Considering unforced radiant cooling (i.e. assuming a long-wave transparent atmosphere, a "clear" model which is therefore too optimistic), an estimate is easier (it only involves Stefan-Boltzmann's Law) about 115% of current flux value (which should happen in five or six billion years).

But it is at least conceivable that a complete boiling-off of the oceans could be started now: Kombayashi and Ingersoll put the limit at 0.3, the clear model puts it at 1.15, we don't know where the true Earth atmospheric model (if we had it) would put it.

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  • $\begingroup$ When calculating the habitable zone, I use an inner limit of 1.35 and an outer limit of 0.45, which would extend the Sun's habitable zone from 0.86 - 1.49 AU, which to me sounds pretty reasonable. Is that a realistic assumption or would a planet similar to Earth orbiting the Sun at 0.86 AU already be way too close? $\endgroup$ Oct 26, 2023 at 21:30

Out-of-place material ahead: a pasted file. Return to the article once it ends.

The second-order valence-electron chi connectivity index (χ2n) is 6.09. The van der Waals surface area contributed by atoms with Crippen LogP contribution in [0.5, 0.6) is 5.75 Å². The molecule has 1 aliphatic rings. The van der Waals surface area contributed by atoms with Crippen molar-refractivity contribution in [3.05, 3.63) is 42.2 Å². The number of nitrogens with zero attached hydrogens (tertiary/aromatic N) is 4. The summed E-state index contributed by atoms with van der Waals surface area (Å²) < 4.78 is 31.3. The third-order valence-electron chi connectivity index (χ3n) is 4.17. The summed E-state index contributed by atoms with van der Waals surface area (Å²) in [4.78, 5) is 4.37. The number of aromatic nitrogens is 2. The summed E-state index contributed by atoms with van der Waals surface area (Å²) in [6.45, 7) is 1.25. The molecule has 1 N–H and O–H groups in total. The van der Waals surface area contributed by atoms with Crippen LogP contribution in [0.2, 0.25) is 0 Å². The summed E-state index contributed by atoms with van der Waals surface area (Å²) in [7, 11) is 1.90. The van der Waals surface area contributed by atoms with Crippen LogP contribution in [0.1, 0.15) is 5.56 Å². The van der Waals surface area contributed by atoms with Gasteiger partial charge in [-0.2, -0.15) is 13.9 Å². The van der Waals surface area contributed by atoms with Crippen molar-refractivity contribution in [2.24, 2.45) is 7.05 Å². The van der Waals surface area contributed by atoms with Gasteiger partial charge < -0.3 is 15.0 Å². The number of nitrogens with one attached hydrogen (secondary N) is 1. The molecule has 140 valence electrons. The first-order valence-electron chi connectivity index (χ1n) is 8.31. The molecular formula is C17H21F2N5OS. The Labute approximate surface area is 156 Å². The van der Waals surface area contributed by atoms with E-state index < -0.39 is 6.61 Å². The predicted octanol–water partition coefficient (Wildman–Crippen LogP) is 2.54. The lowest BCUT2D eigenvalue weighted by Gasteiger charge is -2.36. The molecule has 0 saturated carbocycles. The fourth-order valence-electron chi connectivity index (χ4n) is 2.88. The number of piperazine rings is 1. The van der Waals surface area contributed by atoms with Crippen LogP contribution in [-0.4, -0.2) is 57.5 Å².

• $\begingroup$ 35% more flux with the current Earth atmosphere would definitely cause a runaway effect with the current Earth atmosphere. The Goldilocks estimate doesn't completely take into account atmospheric effects (actually, based on distance, Earth temperature ought to be about -13 °C using the basic Stefan-Boltzmann formula 0.5*(SUN(1-albedo)/(emittivitySBConstPI*OrbitalRadius^2))^-4 ). $\endgroup$
    – LSerni
    Oct 26, 2023 at 23:10
  • $\begingroup$ From the following values, which one is the best to use as a hard limit for oceans evaporation and runaway greenhouse effects: 1.40, 1.35, 1.30, 1.25, 1.20, 1.15, 1.10, 1.05, 1.00? $\endgroup$ Oct 27, 2023 at 22:12